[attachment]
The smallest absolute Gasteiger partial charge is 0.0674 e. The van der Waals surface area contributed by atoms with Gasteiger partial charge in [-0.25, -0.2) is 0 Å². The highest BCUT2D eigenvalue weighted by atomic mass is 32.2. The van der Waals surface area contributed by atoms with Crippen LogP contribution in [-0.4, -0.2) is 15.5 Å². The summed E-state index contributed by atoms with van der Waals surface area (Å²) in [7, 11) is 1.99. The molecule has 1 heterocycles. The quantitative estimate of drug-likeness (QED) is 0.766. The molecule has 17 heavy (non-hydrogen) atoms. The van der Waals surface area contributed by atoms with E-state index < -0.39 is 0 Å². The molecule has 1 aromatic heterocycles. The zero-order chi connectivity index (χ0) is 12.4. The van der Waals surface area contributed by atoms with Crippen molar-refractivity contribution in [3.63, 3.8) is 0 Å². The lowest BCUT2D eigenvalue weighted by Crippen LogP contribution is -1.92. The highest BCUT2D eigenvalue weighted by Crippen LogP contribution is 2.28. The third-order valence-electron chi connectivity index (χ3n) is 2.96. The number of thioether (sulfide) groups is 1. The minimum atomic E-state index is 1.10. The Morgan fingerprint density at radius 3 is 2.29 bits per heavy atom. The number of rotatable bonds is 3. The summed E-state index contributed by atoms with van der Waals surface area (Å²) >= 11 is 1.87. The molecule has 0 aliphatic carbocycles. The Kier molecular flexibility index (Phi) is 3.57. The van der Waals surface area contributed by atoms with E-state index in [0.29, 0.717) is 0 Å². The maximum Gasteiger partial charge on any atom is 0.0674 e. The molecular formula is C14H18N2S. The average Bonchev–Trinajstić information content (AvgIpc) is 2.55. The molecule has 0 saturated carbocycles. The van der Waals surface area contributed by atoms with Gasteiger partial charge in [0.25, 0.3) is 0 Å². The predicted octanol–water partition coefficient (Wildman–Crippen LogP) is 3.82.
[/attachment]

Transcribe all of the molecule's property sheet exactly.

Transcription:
The smallest absolute Gasteiger partial charge is 0.0674 e. The van der Waals surface area contributed by atoms with Gasteiger partial charge in [-0.25, -0.2) is 0 Å². The highest BCUT2D eigenvalue weighted by atomic mass is 32.2. The van der Waals surface area contributed by atoms with Crippen LogP contribution in [-0.4, -0.2) is 15.5 Å². The summed E-state index contributed by atoms with van der Waals surface area (Å²) in [7, 11) is 1.99. The molecule has 1 heterocycles. The quantitative estimate of drug-likeness (QED) is 0.766. The molecule has 17 heavy (non-hydrogen) atoms. The van der Waals surface area contributed by atoms with E-state index < -0.39 is 0 Å². The molecule has 1 aromatic heterocycles. The zero-order chi connectivity index (χ0) is 12.4. The van der Waals surface area contributed by atoms with Crippen molar-refractivity contribution in [3.63, 3.8) is 0 Å². The lowest BCUT2D eigenvalue weighted by Crippen LogP contribution is -1.92. The highest BCUT2D eigenvalue weighted by Crippen LogP contribution is 2.28. The third-order valence-electron chi connectivity index (χ3n) is 2.96. The number of thioether (sulfide) groups is 1. The minimum atomic E-state index is 1.10. The Morgan fingerprint density at radius 3 is 2.29 bits per heavy atom. The number of rotatable bonds is 3. The summed E-state index contributed by atoms with van der Waals surface area (Å²) >= 11 is 1.87. The molecule has 0 aliphatic carbocycles. The Kier molecular flexibility index (Phi) is 3.57. The van der Waals surface area contributed by atoms with E-state index in [0.29, 0.717) is 0 Å². The maximum Gasteiger partial charge on any atom is 0.0674 e. The molecular formula is C14H18N2S. The average Bonchev–Trinajstić information content (AvgIpc) is 2.55. The molecule has 0 saturated carbocycles. The van der Waals surface area contributed by atoms with Gasteiger partial charge in [0.25, 0.3) is 0 Å². The predicted octanol–water partition coefficient (Wildman–Crippen LogP) is 3.82.